Once your event is over, you can glean plenty of useful data by analyzing tweets, posts, and other content that uses your hashtag. Don’t limit your analysis to Twitter only. Facebook and Instagram will provide lots of valuable information too.

To get more value from your data and organize your information-gathering, use a hashtag-tracking tool such as It allows you to monitor hashtags on Twitter and Instagram, to get detailed information about who said what—and when—during your event.

Use hashtag tracking to find high-quality tweets and other content, and you can compile the best ones into testimonials to use in promoting future events.

You can also use a tool like Hashtracking® to track other aspects of the event experience that you might have missed during the event itself. There’s a lot of potential to find useful feedback and information that you can use to improve events you hold in the future.

model hashtag on table in front of food

Short and Sweet: Hashtags Are Powerful for Event Marketing

Deploying a hashtag for your event provides event attendees and exhibitors with a place to join the conversation surrounding what you’ve planned, but it can be so much more than that. A simple hashtag for an event can provide you with valuable data that aids in event promotion and improves not only the event you’re planning but future ones too!

Jack Connolly

Executive Creative Director

As an experiential creative director, Jack prefers to draw outside the lines. He tells stories with original content and impactful design to ignite meaningful conversation.


Jack brings 20 years of event industry knowledge to ProGlobalEvents. He specializes in building live & virtual platforms for audiences to connect, engage and immerse themselves in the power of a shared experience. His skills range from ideation and concept development to defining an attendee journey through storytelling and design.

Jack understands the creative process is not linear, but a collaborative process between agency and client. He manages teams of designers and technology developers to pioneer impactful brand experiences. His diverse skillset and leadership ensure for award-winning results and memorable impressions.


In 2019, BizBash named Jack one of the top event designers in North America. SXSW awarded his work the “People’s Choice in Innovation” in 2021.

Jerome Nadel

Chief Marketing Officer

Jerome Nadel is Internationally experienced design-led marketing executive (CMO and GM) with a track record of improved market position, revenue growth, and M&A. He is an advance degreed psychologist and user experience product/service design expert, board member and advisor.


Prior to joining ProGlobalEvents |ProExhibits |XtendLive, he has had a variety of chief marketing officer and chief user experience officer roles at companies including Rambus, BrainChip, Human Factors International, SLP InfoWare, Gemplus, and Sagem. He started his career in the IBM Human Factors Labs.


He is also an avid cyclist with National and multiple California State Champion titles.

Ivan Fujihara

Chief Financial Officer

Ivan brings 25+ years in senior level management experience from a variety of technology industries.  His background includes accounting management, analytics and audit management for technology companies.  He has worked with companies such as THX, Ltd, Recruitology , Double Click, Creative Labs and more.  Ivan has also served on the board of Lincoln Families, a non-profit that supports East Bay children with the objective of disrupting the cycle of trauma and poverty.

Matt Rulis

Vice President of Sales

Matt is a marketing professional and has been managing marketing strategies, campaigns and environments for a diverse client base for over 15 years. From a service perspective, Matt and his team of Account Executives focus on fostering relationships to uphold a greater than 99% customer satisfaction rating year-over-year. Additionally, with extensive experience on the client-side of the industry, he understands that alignment between expectation and budget is paramount to a successful project. As a result, ProGlobalEvents' clients can expect a competitive advantage paired with top quality products and services. Matt is an avid fly-fisherman, enjoys most outdoor activities and is a true college football fanatic.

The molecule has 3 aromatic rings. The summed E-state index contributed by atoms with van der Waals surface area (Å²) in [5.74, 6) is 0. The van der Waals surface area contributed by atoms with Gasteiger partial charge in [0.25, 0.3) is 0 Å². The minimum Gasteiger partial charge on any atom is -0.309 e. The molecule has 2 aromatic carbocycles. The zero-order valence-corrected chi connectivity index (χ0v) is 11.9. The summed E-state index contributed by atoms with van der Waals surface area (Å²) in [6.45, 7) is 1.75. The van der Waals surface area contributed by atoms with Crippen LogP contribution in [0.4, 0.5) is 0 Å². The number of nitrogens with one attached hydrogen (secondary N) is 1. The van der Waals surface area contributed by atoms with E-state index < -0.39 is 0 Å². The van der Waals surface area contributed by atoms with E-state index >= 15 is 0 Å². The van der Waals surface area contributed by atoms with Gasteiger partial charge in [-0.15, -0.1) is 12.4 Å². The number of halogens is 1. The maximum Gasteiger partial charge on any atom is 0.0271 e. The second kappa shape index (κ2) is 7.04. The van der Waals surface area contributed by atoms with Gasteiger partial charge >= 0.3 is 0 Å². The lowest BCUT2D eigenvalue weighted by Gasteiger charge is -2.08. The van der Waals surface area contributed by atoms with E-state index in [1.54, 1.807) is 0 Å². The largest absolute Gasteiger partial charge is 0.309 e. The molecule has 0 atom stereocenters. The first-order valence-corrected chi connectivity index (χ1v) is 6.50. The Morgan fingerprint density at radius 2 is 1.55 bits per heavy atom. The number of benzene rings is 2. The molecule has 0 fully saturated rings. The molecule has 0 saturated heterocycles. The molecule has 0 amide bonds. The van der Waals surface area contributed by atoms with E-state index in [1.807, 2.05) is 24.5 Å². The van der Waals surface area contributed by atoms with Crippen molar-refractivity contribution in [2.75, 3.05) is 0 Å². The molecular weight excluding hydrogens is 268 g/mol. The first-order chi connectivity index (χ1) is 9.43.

Tom Foley

VP of Operations

Heading the fabrication side of ProGlobalEvents is exhibit and event industry veteran, Tom Foley. For over 35 years he has been responsible for building amazing exhibits and environments for clients. Tom started out in the production area and has broad experience in project and operations management. He currently oversees production, warehouse, graphics and project management departments. Tom studied machine tool technology and welding before entering the industry. As a true "builder" he also enjoys restoring and modifying classic American cars.

Dick Wheeler


Dick serves as President of ProGlobalEvents and President of ProExhibits and is a board member of CEMA (Corporate Event Marketing Association). At ProExhibits he has been nationally recognized as an innovator and driving force in the fast-growing trade show exhibit and event industry. Under his leadership in 1997, the firm received INC magazine’s INC 500 award as one of America’s fastest-growing companies. His informative articles on developments and innovations in the trade show exhibit and event industry have appeared in national trade publications. Dick has a B.S. degree from Wittemore School of Business & Economics at the University of New Hampshire and has completed the Entrepreneurial Executive Leadership Program sponsored by MIT, YEO and INC. He is actively involved in Vistage, an interactive group of over 20,000 CEO’s and presidents worldwide and is a member of CEMA and EDPA.

Jody Tatro

Chief Executive Officer

In addition to being CEO of ProGlobalEvents, Jody is also the CEO of ProExhibits. With Jody at the helm, the company has been recognized repeatedly as one of the Top 50 Women Owned Businesses in Silicon Valley. She has set the outstanding client service standards for which the firm’s account management team is noted. Jody is a recipient of the YWCA’s Tribute to Women Award, the Junior League Community Volunteer Award and is listed in Who’s Who of Women in Business. Following her graduation from California Polytechnic State University in San Luis Obispo, Jody held various sales positions in several technology companies.